Tap dancer Savion Glover and drummer Jack DeJohnette will have an intense conversation Friday at the Wharton Center.
Make that a cosmic conversation. Possibly the greatest tap dancer in the world and one of the greatest drummers in jazz (or music) history have a major gravity ripple going, and you don’t need laser interferometry to detect it.
“I consider him to be like the (John) Coltrane of contemporary tap,” DeJohnette said. “Savion is beyond tap. He is a complete musician, and that’s what makes him different.”
“He’s allowed me to understand the area of cosmic consciousness,” Glover vibrated back. “I’m in love with the guy."
In completely improvised duets, Glover and DeJohnette penetrate the history and mystery of rhythmic communication, from primal whacking and fatback grooves to the most delicate shades of emotion and abstract realms of thought.
“If people are coming in anticipating something, they’re in for a surprise,” Glover said. “We don’t even know what we’re going to do.”
Glover has advice for jazz aficionados who are coming mainly to hear DeJohnette and may not be familiar with tap dancing.
“Be ready to become familiar,” he said. DeJohnette sees no significant difference between the two arts.
“They’re the same thing,” he said. “It’s all rhythm.”
The arts of drumming and dancing followed similar paths in 20th century America. In jazz, drumming evolved from the rudimentary time-keeping of Louis Armstrong’s Hot Fives and Seven through swing, bebop and avant-garde styles to the endlessly changing textures and patterns of DeJohnette’s many projects.
Tap dancing is catching up. Glover, 42, has taken the art into new worlds of timbre and rhythm.
“My approach to dance is similar to how a musician might approach his or her instrument,” Glover said. “I choose when it’s percussive, melodic, woodwind or what have you. It’s left up to my imagination — what I want to interpret or be at the time.”
Who else would think of “woodwind” dancing?
Athletic daring and an omnivorous musical mind are Glover’s most potent weapons. In “STePz,” his 2013 show at New York’s Joyce Theater, he danced to music from Coltrane, Prince, Stevie Wonder and Dmitri Shostakovich.
His forays with DeJohnette go beyond anything that’s written down.
“It’s free music,” Glover said. “At sound check, he may have a song he wants to work out, but there’s no preconceived approach. The nature of the music is improvisational, as is the nature of my dancing.”
“Our performances are dynamic,” De- Johnette said. “There are ebbs and flows and crescendos, plenty of space for people to catch their breath.”
Friday’s concert will focus on the interplay between Glover and DeJohnette, with a few variations on the duet format. Glover will be joined by dancer Marshall Davis Jr., one of his collaborators on “STePz” and on Glover’s first big success, “Bring in ‘da Noise, Bring in ‘da Funk.” DeJohnette calls on his current trio mates, pianist/ trumpeter George Colligan and bassist/ guitarist Jerome Harris.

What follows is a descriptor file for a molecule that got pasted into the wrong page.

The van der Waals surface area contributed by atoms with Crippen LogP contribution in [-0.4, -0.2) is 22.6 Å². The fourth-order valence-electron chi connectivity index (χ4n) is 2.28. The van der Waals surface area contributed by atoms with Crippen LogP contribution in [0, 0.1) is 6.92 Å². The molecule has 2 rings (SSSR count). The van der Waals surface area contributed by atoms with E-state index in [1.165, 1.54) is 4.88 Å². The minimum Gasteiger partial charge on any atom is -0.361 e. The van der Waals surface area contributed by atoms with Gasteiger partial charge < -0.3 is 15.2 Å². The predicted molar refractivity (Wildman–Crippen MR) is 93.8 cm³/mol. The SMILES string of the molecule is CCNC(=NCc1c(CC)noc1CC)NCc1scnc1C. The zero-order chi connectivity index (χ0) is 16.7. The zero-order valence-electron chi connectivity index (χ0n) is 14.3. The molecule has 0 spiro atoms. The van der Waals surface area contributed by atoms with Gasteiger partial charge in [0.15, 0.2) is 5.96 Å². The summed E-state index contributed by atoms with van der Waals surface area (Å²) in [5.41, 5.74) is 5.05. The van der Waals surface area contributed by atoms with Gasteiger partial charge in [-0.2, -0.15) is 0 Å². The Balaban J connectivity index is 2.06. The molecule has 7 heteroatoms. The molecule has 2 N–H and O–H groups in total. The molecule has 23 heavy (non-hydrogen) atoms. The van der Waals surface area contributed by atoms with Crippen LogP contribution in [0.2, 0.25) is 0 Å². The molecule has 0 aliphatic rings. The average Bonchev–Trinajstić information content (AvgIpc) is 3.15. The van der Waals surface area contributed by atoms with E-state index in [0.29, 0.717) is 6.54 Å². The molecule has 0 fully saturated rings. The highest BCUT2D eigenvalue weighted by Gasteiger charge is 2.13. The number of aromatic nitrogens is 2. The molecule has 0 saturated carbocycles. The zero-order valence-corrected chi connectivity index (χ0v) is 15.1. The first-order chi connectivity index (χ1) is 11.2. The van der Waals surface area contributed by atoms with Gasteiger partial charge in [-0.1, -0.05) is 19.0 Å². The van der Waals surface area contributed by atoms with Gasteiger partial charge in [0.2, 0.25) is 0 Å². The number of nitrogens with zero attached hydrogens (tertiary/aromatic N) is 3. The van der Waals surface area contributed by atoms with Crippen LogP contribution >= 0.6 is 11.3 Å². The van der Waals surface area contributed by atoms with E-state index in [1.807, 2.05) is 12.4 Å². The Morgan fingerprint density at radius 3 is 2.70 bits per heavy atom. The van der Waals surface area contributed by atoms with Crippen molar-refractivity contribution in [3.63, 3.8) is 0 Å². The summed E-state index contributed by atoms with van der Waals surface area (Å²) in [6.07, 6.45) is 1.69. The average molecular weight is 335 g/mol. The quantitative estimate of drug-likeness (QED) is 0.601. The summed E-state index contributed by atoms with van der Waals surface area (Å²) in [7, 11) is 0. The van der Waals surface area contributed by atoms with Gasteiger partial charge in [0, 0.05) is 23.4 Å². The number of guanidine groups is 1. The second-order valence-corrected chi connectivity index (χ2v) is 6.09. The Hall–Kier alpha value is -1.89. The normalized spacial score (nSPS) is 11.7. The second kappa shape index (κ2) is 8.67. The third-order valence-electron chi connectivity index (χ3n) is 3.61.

“They will contribute greatly to the dynamics,” DeJohnette said.
Glover and DeJohnette have been working together on and off for about five years — with an early exception in 1989.
“When (Glover) was 16, I did a Young People’s Concert with him and (bassist) Ron Carter and (pianist) Geri Allen at Carnegie Hall,” DeJohnette recalled.
One of their more remarkable recent concerts was a coruscating duet at the June 20 funeral of American music giant Ornette Coleman.
“It was quite an intense moment,” Glover said. “It was like a performing condolence. People comment about that all the time. That was one of those moments that was just left in the space. I don’t remember much about it.”
DeJohnette, 73, is a jazz legend with roots going back to Chicago’s avant-garde scene in the mid-1960s. In the early 1960s, he sat in for a night with John Coltrane’s classic quartet, filling in for Elvin Jones at a Chicago club.
He has worked with almost every major jazz artist of his time, including a seminal late ‘60s stint with Miles Davis. He was the main drummer on Davis’ landmark “Bitches Brew” album. The album was a turning point in Davis’ career — and a turning point in jazz — when the trumpeter was charting a course into a churning nebula of electric funk.
In the ‘70s, when Davis wanted to shift to more groove-based music, DeJohnette left.
“Jack could play drums like a motherfucker in a groove,” Davis wrote of De- Johnette, “but he also wanted to do other things, play a little freer, be a leader, do things his own way.”
Since then, DeJohnette has gone in dozens of musical directions, from his critically acclaimed Special Edition group to stints with pianists Keith Jarrett, Herbie Hancock and Chick Corea and guitarist Bill Frisell. For his 2012 “Sound Travels” album, DeJohnette threw himself at a phalanx of today’s top young musicians, including bassist Esperanza Spalding and pianist Jason Moran.
In his autobiography, Davis put De- Johnette in sublime company.
“When you work with great musicians, they are always a part of you,” Davis wrote. “People like Max Roach, Sonny Rollins, John Coltrane, Bird, Diz, Jack DeJohnette, Philly Joe (Jones).”
To Glover, that’s where DeJohnette belongs.
“The ginormity of his contribution is beyond my comprehension,” Glover said, “What he’s done, not only to the free music that you know to be jazz, but what he’s done for the culture, through music.”
Glover called their relationship a “learning” one.
“Whenever I’m in the presence of any one of these great masters, there’s a huge sense of trust that is shared and expressed,” he said. “I go back and forth from student to comrade to additional instrument.”
DeJohnette worked in a final shimmer on the high hat.
“It’s about co-creative interplay, with love and respect,” he said. “It’s always fresh.”
An evening with Savion Glover and Jack DeJohnette
8 p.m. Friday, Feb. 19 Tickets start at $28/$15 students Wharton Center 750 E. Shaw Lane, East Lansing (517) 432-2000, whartoncenter.com